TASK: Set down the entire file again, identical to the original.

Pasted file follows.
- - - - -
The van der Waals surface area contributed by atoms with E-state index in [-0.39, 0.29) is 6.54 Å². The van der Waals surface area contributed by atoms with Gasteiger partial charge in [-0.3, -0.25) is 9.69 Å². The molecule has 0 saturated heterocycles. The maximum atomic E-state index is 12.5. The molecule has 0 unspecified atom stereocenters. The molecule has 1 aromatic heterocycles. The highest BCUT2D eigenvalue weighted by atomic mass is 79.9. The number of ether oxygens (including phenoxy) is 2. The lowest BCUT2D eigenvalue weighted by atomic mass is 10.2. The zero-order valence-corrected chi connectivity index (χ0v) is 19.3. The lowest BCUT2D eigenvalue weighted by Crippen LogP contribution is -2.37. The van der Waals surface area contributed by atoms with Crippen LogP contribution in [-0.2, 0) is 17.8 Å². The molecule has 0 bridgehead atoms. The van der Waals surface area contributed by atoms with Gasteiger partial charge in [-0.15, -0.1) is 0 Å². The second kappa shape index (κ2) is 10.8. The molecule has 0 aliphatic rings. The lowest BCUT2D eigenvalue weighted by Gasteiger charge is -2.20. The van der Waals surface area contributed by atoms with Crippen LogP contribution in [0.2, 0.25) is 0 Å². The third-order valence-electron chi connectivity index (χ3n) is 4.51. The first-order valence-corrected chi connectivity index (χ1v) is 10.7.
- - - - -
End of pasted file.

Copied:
The van der Waals surface area contributed by atoms with E-state index in [-0.39, 0.29) is 6.54 Å². The van der Waals surface area contributed by atoms with Gasteiger partial charge in [-0.3, -0.25) is 9.69 Å². The molecule has 0 saturated heterocycles. The maximum atomic E-state index is 12.5. The molecule has 0 unspecified atom stereocenters. The molecule has 1 aromatic heterocycles. The highest BCUT2D eigenvalue weighted by atomic mass is 79.9. The number of ether oxygens (including phenoxy) is 2. The lowest BCUT2D eigenvalue weighted by atomic mass is 10.2. The zero-order valence-corrected chi connectivity index (χ0v) is 19.3. The lowest BCUT2D eigenvalue weighted by Crippen LogP contribution is -2.37. The van der Waals surface area contributed by atoms with Crippen LogP contribution in [-0.2, 0) is 17.8 Å². The molecule has 0 bridgehead atoms. The van der Waals surface area contributed by atoms with Gasteiger partial charge in [-0.15, -0.1) is 0 Å². The second kappa shape index (κ2) is 10.8. The molecule has 0 aliphatic rings. The lowest BCUT2D eigenvalue weighted by Gasteiger charge is -2.20. The van der Waals surface area contributed by atoms with Crippen LogP contribution in [0.2, 0.25) is 0 Å². The third-order valence-electron chi connectivity index (χ3n) is 4.51. The first-order valence-corrected chi connectivity index (χ1v) is 10.7.